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Astronauts successfully install 'room with a view' on ISS

Astronauts installed a new segment, Tranquility, and a seven-windowed cupola on the International Space Station that should give astronauts the most stunning views of Earth ever seen. When this mission ends, the core assembly tasks for the US segments of the station will be complete.

Astronauts Robert Behnken (l.) and Nicholas Patrick (r.) work on the exterior of the Tranquillity module of the ISS during their spacewalk Saturday.

NASA TV/Reuters

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A new countdown has begun on the International Space Station: It's T-minus two days and counting – give or take a few hours – for some of the most stunning views astronauts have ever had of Earth.

By late Wednesday or Thursday, astronauts on the station should be able to open the shutters of a $27-million, seven-windowed cupola, now snugly bolted to its proper spot on a new space-station segment astronauts installed during the past week.

Both were delivered by the space shuttle Endeavour and its six-member crew during the shuttle's current mission, now at its halfway point.

The cupola in essence is the station's version of a seven-pane bay window. In its workaday role, it provides a place where crew members inside can provide an extra set of eyes to help colleagues on spacewalks. It also hosts a second set of controls the crew can use to operate the station's robotic arm.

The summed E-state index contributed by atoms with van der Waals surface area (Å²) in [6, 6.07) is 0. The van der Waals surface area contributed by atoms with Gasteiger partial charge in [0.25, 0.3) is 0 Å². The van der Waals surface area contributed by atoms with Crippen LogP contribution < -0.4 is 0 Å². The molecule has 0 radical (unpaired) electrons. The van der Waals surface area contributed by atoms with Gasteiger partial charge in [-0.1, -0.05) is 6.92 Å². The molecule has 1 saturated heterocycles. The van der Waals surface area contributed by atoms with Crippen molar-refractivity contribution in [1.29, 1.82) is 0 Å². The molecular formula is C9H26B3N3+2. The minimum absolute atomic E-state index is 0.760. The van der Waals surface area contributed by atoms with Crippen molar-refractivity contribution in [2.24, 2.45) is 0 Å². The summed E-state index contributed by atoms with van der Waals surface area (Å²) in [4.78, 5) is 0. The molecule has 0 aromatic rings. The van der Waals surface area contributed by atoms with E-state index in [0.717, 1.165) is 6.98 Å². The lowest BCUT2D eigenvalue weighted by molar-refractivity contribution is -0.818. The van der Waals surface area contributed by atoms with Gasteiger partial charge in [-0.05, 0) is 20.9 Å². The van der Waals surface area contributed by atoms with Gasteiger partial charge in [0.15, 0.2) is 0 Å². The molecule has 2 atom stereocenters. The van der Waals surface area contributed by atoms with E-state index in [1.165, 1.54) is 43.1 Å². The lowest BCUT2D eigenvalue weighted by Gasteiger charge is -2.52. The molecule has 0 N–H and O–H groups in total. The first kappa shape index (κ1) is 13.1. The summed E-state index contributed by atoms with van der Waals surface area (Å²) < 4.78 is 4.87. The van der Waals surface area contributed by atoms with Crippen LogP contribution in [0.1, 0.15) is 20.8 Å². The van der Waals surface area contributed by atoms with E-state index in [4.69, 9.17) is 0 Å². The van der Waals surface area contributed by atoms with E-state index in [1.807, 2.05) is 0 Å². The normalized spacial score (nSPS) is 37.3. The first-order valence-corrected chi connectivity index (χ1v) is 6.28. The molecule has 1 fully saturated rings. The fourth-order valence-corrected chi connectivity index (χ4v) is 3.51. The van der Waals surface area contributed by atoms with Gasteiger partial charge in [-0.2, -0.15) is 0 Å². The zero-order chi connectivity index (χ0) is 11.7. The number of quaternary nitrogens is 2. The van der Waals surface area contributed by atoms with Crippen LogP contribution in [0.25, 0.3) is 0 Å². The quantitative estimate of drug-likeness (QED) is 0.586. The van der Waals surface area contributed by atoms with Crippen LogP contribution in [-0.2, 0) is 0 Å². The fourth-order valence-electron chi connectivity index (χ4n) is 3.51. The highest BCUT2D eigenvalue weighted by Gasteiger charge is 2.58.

But the cupola – nearly 10 feet across at its base and some 5 feet deep – also "is really one of the most spectacular viewing platforms that we will have had in space," says Kwatsi Alibaruho, the lead shuttle flight director for this mission. "We're eagerly awaiting the release of the shutters and the first views."

Anticipation of those first views has come after a sometimes frustrating installation effort.

Initially, the cupola was attached to one end of the new segment, Tranquility, to ensure that both elements would fit inside Endeavour's payload bay. But as astronauts worked on Sunday to loosen the bolts holding the cupola in that spot, several bolts balked.

After engineers on the ground analyzed the problem, they gave shuttle commander Jeffery Williams the OK to apply a more-forceful twist, which did the trick. In addition, loose wiring initially looked as though it might interfere with the cupola's final installation, although engineers also were able to determine that the wires posed no problem.


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